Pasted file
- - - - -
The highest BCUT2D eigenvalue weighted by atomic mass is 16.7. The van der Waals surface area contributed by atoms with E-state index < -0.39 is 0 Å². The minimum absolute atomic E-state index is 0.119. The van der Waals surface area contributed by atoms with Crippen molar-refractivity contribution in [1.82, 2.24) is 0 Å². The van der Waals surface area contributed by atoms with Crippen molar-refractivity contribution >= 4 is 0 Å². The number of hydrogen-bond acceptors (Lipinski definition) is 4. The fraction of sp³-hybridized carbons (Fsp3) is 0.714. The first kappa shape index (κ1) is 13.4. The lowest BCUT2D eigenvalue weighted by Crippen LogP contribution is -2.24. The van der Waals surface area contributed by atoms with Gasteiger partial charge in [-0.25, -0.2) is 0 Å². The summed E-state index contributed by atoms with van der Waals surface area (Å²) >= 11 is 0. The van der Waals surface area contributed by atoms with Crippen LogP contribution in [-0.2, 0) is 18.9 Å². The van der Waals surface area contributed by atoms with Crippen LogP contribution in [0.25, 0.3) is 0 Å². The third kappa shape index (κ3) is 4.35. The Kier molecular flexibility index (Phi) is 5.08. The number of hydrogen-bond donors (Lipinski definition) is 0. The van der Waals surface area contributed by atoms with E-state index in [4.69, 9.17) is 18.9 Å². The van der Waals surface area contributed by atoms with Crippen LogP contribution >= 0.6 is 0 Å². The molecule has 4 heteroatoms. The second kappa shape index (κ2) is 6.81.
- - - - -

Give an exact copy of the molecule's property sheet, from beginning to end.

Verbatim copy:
The highest BCUT2D eigenvalue weighted by atomic mass is 16.7. The van der Waals surface area contributed by atoms with E-state index < -0.39 is 0 Å². The minimum absolute atomic E-state index is 0.119. The van der Waals surface area contributed by atoms with Crippen molar-refractivity contribution in [1.82, 2.24) is 0 Å². The van der Waals surface area contributed by atoms with Crippen molar-refractivity contribution >= 4 is 0 Å². The number of hydrogen-bond acceptors (Lipinski definition) is 4. The fraction of sp³-hybridized carbons (Fsp3) is 0.714. The first kappa shape index (κ1) is 13.4. The lowest BCUT2D eigenvalue weighted by Crippen LogP contribution is -2.24. The van der Waals surface area contributed by atoms with Gasteiger partial charge in [-0.25, -0.2) is 0 Å². The summed E-state index contributed by atoms with van der Waals surface area (Å²) >= 11 is 0. The van der Waals surface area contributed by atoms with Crippen LogP contribution in [-0.2, 0) is 18.9 Å². The van der Waals surface area contributed by atoms with Crippen LogP contribution in [0.25, 0.3) is 0 Å². The third kappa shape index (κ3) is 4.35. The Kier molecular flexibility index (Phi) is 5.08. The number of hydrogen-bond donors (Lipinski definition) is 0. The van der Waals surface area contributed by atoms with E-state index in [4.69, 9.17) is 18.9 Å². The van der Waals surface area contributed by atoms with Crippen LogP contribution >= 0.6 is 0 Å². The molecule has 4 heteroatoms. The second kappa shape index (κ2) is 6.81.